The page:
The worst was when I was walking along the same narrow road mentioned above, eating a bag of chips and a couple were approaching from the other direction, they looked well-off from the way they were dressed and as they reached me the man, who was on my side of the pavement, nearest the buildings, had no intention of moving out of the way, having that typical modern arrogance and sense of expectation that other people should get out of his way, because he’s important. To avoid losing my dinner I had to swerve closer to the building and nearly fell against the window of a pancake shop. I immediately turned and shouted after them “well don’t mind me” but they ignored me, the look on the face of the woman who was sat just inside the same window told me she couldn’t believe the other man’s behaviour either.

These are all examples of how much of our society has become so self-obsessed, so arrogant and aggressive, that people have the expectation that other people should stop for them, or stand aside for them, that they’re sense of self-importance is so strong that they feel that they can just do whatever they want to and sod anyone else. Has it really become wrong to be considerate and polite?  I hope not.

[The title was of course inspired by that of Jon Ronson’s excellent and fascinating book, The Psychopath Test]

The Cycle Path Test

 

Cycle Path

Image by Pam Patterson from Pixabay

Near where I live runs a path along the former trackbed of the closed railway line from Newark to Nottingham. There are many old lines like this across the country – I’ve also walked on the path at Threlkeld in the Lake District and part of the Monsal Trail in Derbyshire. They are wonderful places to visit to experience the outdoors – mostly surfaced, level and easy to walk on for everyone, many like ours here are designated cycle paths as part of the Sustrans network that since the seventies has made at least something good from the Beeching annihilation of the railway network of the sixties.

I am quite happy to use cycle paths whether they’re in the countryside or in the town, though it seems many people don’t seem to agree with cyclists using them. I have seen on so many occasions cars parked on cycle lanes and on the railway path I encounter people walking dogs or otherwise exercising who rather than returning my friendly “morning” and smile just scowl at me, I know what they’re thinking – I’m one of these annoying cyclists who rides on their footpath and integral dog toilet.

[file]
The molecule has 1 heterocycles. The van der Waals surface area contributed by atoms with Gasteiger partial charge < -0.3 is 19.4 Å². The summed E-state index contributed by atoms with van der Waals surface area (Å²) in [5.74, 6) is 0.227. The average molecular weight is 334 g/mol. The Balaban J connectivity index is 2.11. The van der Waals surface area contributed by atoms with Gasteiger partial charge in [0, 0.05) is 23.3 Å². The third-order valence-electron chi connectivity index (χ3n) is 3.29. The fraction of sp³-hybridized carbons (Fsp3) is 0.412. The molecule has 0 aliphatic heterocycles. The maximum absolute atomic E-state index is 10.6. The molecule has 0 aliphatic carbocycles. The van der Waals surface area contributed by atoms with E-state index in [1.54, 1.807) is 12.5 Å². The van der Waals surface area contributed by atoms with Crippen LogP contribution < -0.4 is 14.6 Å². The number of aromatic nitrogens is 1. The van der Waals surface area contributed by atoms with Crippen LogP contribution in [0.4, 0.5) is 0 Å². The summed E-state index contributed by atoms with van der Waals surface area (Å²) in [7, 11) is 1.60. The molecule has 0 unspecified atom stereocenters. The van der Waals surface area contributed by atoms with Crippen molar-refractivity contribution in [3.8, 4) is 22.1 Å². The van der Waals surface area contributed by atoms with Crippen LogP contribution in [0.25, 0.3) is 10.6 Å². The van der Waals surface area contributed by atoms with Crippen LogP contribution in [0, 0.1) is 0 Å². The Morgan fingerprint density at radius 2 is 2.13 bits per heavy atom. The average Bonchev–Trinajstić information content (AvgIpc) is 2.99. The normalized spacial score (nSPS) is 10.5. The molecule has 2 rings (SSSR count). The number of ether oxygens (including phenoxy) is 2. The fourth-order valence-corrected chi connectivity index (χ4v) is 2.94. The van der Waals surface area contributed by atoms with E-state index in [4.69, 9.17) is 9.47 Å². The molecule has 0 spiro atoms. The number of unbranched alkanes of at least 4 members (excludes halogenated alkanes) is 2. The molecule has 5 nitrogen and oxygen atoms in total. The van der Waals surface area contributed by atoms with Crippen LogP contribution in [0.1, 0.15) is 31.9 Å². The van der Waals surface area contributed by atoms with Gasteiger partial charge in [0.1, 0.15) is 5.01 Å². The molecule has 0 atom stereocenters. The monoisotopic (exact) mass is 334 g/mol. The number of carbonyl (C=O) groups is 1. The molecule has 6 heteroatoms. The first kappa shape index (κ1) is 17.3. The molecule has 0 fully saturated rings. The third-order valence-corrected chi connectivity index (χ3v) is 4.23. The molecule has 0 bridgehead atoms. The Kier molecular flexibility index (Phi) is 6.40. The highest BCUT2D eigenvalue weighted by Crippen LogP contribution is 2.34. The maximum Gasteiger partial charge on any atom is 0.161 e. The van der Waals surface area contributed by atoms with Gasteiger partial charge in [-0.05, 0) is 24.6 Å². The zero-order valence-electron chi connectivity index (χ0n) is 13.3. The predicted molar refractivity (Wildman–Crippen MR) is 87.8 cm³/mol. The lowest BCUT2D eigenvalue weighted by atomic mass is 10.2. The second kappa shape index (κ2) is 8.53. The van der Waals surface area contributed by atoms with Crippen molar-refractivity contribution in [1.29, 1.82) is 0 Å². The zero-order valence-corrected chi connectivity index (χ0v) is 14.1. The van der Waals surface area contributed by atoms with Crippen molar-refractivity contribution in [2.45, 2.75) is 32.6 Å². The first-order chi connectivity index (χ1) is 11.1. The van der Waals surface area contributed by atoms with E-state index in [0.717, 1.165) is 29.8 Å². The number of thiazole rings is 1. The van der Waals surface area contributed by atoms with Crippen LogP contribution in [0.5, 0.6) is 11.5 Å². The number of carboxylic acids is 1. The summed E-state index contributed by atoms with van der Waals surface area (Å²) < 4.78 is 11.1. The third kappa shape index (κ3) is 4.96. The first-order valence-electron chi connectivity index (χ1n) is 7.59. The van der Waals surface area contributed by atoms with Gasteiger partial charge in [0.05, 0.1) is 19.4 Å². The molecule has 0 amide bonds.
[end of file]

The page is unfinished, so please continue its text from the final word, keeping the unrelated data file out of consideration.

Even the ones who don’t think the place belongs solely to them seem oblivious to the fact that there might just be the odd bike rider around at some point.

One day I saw a man who had walked down one of the entrance ramps to the path, he hesitated at the edge of the path with his back to me and then just as I reached where he was he took two steps to his right, without looking behind him, straight into my way – I swerved round him while shouting “whoa”… and only narrowly missed ending up amongst the nettles.

Last Sunday I approached a group of four women taking up the whole width of the path, I rang my bell a number of times until one of them looked round and said “oh, sorry we didn’t see you there” or hear me, presumably. Then, as I passed between them she said “you’ll have to negotiate them now” – the ‘them’ in question being six big dogs, running free on the path ahead, without leads and quite a way away. As they tend to do the women called their respective pets’ names and I then suddenly had a group of dogs running in my direction and one heading straight for me, I had to stop completely, expecting it to actually collide with me. “You’d never think this was a CYCLE PATH” I muttered, audibly, as I set off again.

Ruined my Strava time on that segment too.

Further along at regular intervals were a number of small tied-up blue bags left on either side of the path, no doubt waiting for the dog-mess fairy to pick up later, as someone else will always clear things up won’t they… But that’s a whole other blog post right there.

[I’m all for recycling, hence the title’s unmistakable similarity to today’s other, related, post]

 

The Technocats

Ginger Cat

Image by Daga_Roszkowska from Pixabay

For a long time cats have chosen a suitable Human to live with and we’ve either had to let them in or out of our houses on demand, left a window open or otherwise made a small hole in our back doors and fitted cat flaps.

These were fine of course until our cat was followed by other cats into the house, or other cats, being naturally curious and hungry decided to see if there was anything to eat behind this strange little door.  As such the lockable door was invented but still required Human intervention – usually at night.  The option to have the door set to out-only or in-only was unusual as I’m sure the cat would wonder why it had been suddenly trapped indoors, or locked out.

Next came the wonderfully humourous magnetic cat flap.  Our cat had this and we were only one family in many who witnessed their moggy returning home with some random metallic object dangling from its collar and a bemused look on its face.  Short of amassing a small collection of random screws they never brought back anything valuable though.  The other side effect that took some getting used to was when the cat walked too close to a radiator and dragged the magnet clattering along it’s length, usually at two in the morning, downstairs.